It is starting to get embarrassing. At best I sound like the
president of the Johannes Debus fan club, at worst like a stalking groupie, but
once again I’m in the thrall of his conducting prowess. The maestro’s musical
direction of Verdi’s Otello is simply
Otello (1887)is Verdi’s penultimate opera, and
arguably his greatest. Verdi, and his brilliant librettist Arrigo Boito, have
crafted a masterful rendering of Shakespeare’s tragic tale, distilling the play’s
events down to their stark basics. As a result, the text is a taut –Read More
Photo by Michael Cooper
This COC production of La
Bohème first saw the light of day in 2013.
While original stage director John Caird’s vision has its problems,
musically, both the singing and conducting in this revival are glorious.
Puccini operas need the big voices that produce goosebumps, and there are
several of note in this production. Italian maestro Paolo Carignani, to whom
Puccini must be mother’s milk, pulled out every dramatic nuance in the score to
give us a most passionate of readings.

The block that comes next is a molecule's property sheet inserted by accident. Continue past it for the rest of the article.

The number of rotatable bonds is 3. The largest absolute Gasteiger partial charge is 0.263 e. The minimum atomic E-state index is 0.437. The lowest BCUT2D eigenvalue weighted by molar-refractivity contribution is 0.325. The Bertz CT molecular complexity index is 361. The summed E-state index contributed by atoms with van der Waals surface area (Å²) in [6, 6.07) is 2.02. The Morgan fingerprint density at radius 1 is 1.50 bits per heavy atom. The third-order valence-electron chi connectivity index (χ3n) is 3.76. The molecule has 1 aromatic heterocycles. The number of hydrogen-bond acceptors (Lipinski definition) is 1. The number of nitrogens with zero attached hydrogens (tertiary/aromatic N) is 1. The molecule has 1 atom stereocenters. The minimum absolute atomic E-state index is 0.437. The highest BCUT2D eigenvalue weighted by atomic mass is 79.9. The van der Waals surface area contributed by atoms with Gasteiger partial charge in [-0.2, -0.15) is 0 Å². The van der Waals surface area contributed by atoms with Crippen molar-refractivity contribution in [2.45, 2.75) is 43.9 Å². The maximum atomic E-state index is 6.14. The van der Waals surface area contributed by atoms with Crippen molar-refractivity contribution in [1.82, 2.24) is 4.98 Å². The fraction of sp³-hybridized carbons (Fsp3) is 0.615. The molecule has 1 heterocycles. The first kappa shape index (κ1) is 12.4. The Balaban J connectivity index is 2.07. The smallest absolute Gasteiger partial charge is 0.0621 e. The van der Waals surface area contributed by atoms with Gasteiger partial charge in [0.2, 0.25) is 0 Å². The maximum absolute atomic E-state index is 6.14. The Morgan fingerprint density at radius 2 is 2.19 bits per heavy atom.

While it was announced that –Read More
Photo by Andrew Alexander
The touring production of Lorena Gale’s Angélique (1995) is a class act. Originally presented by Montreal’s Black Theatre Workshop and Tableau D’Hôte, the classic play is performed with both earnestness and imagination. It has taken over two decades for this important play to make it to Toronto, but given the excellence of the production, the wait has been worth it.
Marie-Joseph Angélique was a 29-year-old slave who was
tortured and hanged in 1734 for burning down 46 buildings in –Read More
Photo by John Lauener
Brilliant, brilliant, brilliant! Modern Times Stage
Company’s production of Anton Chekhov’s The
Cherry Orchard is near perfection.
Modern Times is one of my favourite companies in the city. I
particularly love director Soheil Parsa’s take on the classics. He goes right
to the heart of the matter, and you come away from a Modern Times production
completely satisfied because you have experienced the playwright’s intention in
the purist sense. Such is the case of Parsa’s The Cherry Orchard where Chekhov’s human comedy has –Read More
Theatre Review – Puzzle Piece Theatre/The Little Prince: Reimagined, translated and adapted by Richard Lam
Photo by Barry McCluskey
One of the delights of The
Little Prince: Reimagined is that it is a low-tech production. It is quite
amazing what you can create out of paper airplanes, and the clever use of
flashlights. This enjoyable children’s theatre features a paper puppet show of
Richard Lam translated and adapted the script from the
beloved 1943 novel by Antoine de Saint-Exupéry. He also composed the
light-hearted music, and appears on stage as the pilot and various other
characters. Kira Hall, with her adorable mop –Read More